The first smart step in the college application process is to apply to a college that is a financially safe college. The California State Universities (CSU), Universities of California (UC) and two-year community colleges are the logical economical choices however the aid you may get from private universities could bring the cost down to the public school level.
A good way to determine how much you might pay at an individual university would be to use the school’s financial aid calculator, or net price calculator. This can be incredibly helpful in determining what your financial aid package is likely to look like from that college. Most universities have their own financial aid calculators on their websites that use your financial information to estimate your package.
Who is most likely to get financial aid?
Students with “A” averages who apply to schools where there are mostly “B” students. Another way to look at it is this - apply to colleges where academically you will be in the top 25% of the class, not the middle 50% or the lowest 25% of the class.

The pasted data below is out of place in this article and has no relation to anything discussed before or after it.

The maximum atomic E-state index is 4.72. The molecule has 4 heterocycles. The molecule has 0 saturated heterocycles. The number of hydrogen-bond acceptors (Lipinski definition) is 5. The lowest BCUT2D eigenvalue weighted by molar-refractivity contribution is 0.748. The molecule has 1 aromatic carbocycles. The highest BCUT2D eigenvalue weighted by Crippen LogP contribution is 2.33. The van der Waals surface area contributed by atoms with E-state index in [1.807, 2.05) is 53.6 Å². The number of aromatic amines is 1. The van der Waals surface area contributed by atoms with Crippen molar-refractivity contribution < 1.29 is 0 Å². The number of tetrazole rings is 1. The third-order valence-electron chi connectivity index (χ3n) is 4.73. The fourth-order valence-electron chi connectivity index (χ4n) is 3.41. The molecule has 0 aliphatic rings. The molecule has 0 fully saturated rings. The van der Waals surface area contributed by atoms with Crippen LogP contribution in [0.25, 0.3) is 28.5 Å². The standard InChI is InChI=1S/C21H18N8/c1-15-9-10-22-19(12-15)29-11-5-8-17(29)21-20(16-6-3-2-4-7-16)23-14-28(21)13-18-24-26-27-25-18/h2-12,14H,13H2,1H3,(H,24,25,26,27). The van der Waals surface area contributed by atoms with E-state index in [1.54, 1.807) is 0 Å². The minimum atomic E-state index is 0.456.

Students whose family income is less than $40,000.
Underrepresented students (African Americans, Hispanics, or Native Americans) who apply to schools where they will be at least in the middle academic range for that college
Apply for financial aid. Many colleges require that you apply even if you are interested only in a merit-based (versus need-based) scholarship or loan. To apply for financial aid, your parents will have to fill out one or more financial aid forms. The FAFSA is the most common form that all colleges accept. The CSS profile is required by some colleges (in addition to the FAFSA). A number of colleges have their own additional financial aid forms.
You must meet each college’s financial aid deadlines. Check with each college. For early decision and early action, deadlines can be as early as October of the Senior year.